Why are hamstrings so difficult to rehabilitate? Sure...muscle imbalance, poor core stability, pelvic torsion, adverse neural tension can all be to blame. But perhaps we have not taken into enough consideration the way the muscle tissue was injured. Hamstring injuries are not homogeneous after all. In a brand-spanking new article Askling et al (2012) investigates the method of hamstring injury and the prognosis following injury.
Askling et al (2012) break down hamstring strain into two types: 1) Stretching injuries and 2) High speed running injuries.
Stretching injuries occur when the hamstring tendon is lengthened beyond its normal elastic/plastic tearing point. This usually occurs when the athlete's knee and foot are at their highest elevation at the end of the kick – the combination of hip flexion and knee extension. This movement puts the hamstring in a position of extreme stretch, most commonly injuring the semimembranosus tendon at the ischial tuberosity (Askling et al, 2006, 2007). Unfortunately the combination of poor rehabilitation protocols, premature return to the field and the fact the tendons located near the ischial tuberosity have a poor blood supply, lead to this particular injury having a poor prognosis.
This particular injury needs a prolonged rehabilitation period. Passive stretching should be avoided in the first week to avoid further pain and tearing at the proximal attachment. Players, trainers and coaches should be informed that although these injuries do not seem to be as severe as more distal intramuscular hamstring injuries, they take much longer to heal due to the time it takes for remodeling of the tendon to occur (Garrett el al, 1984).
Conversely, high speed running injuries to the hamstring are usually located at the muscle-tendon junction of the biceps femoris. Although these injuries usually result in greater initial pain, bleeding and functional loss, they do not require as long a rehabilitation time as the stretching type of injury. Silder et al (2008) believe the biceps aponeurosis scarring which occurs after the injury, may allow for alternative force transmission paths, and therefore a faster return to activity.
Intramuscular biceps femoris strains usually present with greater VAS pain scores, greater weakness, larger range of motion loss and more tenderness to palpation. A number of tests which measure range of motion, pain and strength can provide a good estimate of the time it may take to rehabilitate this type of hamstring injury (Schnieder-Kolsky et al, 2006).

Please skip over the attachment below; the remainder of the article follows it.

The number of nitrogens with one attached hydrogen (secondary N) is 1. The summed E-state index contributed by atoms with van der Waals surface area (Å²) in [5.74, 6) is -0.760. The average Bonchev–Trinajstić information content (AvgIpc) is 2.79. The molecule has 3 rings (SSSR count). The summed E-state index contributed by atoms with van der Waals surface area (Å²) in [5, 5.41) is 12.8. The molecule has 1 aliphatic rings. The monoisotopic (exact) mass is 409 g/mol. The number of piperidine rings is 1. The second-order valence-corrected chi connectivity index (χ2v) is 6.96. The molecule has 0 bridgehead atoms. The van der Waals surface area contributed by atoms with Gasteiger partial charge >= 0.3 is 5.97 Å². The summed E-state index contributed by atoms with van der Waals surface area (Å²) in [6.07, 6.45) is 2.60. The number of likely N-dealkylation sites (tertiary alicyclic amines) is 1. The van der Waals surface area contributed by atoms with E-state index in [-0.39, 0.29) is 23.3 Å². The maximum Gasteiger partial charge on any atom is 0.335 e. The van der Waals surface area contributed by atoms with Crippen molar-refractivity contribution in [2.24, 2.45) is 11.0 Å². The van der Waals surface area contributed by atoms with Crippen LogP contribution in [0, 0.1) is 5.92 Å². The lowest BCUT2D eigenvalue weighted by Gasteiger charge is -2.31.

Although these injuries heal faster than the stretching type of hamstring strain, they still need to be given the respect they deserve. High load exercises and passive stretching should be avoided with this type of injury in the initial stages of rehabilitation (Askling et al, 2012).
Again, players, trainers and coaches need to be made aware of the fact that although this injury may feel better in the initial stages of rehabilitation compared to the stretching type of strain, it is imperative that symptoms are not provoked, so as not to further prolong the rehabilitation time.
Prior to the past couple of years, I used the Sherry and Best (2004) hamstring rehabilitation protocol for my hamstring tears. I now use the below protocol by Heiderscheit et al (2010), which provides a very detailed 3-phase hamstring rehabilitation protocol. The authors note that individual attention needs to be placed on the sets/reps for each patient and adjusted where appropriate.
Any thoughts regarding this new and interesting article by (Askling et al, 2012) are welcomed.
- Protect scar development
- Minimize atrophy
Ice: 2-3 times/Therapeutic Exercise (performed daily):
- Stationary bike × 10 min
- Side step × 10 m, 3 × 1 min, low to moderate intensity, pain-free speed and stride
- Grapevine × 10 m, 3 × 1 min, low to moderate intensity, pain-free speed and stride
- Fast feet stepping in place, 2 × 1 min
- Prone body bridge, 5 × 10 s
- Side body bridge, 5 × 10 s
- Supine bent knee bridge, 10 × 5 s
- Single limb balance progressing from eyes open to closed, 4 × 20 s
- Normal walking stride without pain
- Very low speed jog without pain
- Pain-free isometric contraction against sub-maximal (50-70%) resistance during prone knee flexion (90°) manual strength test
- Regain pain-free hamstring strength, beginning in mid-range and progressing to a longer hamstring length
- Develop neuromuscular control of trunk and pelvis with progressive increase in movement speed
- Protection: Avoid end-range lengthening of hamstrings while hamstring weakness is present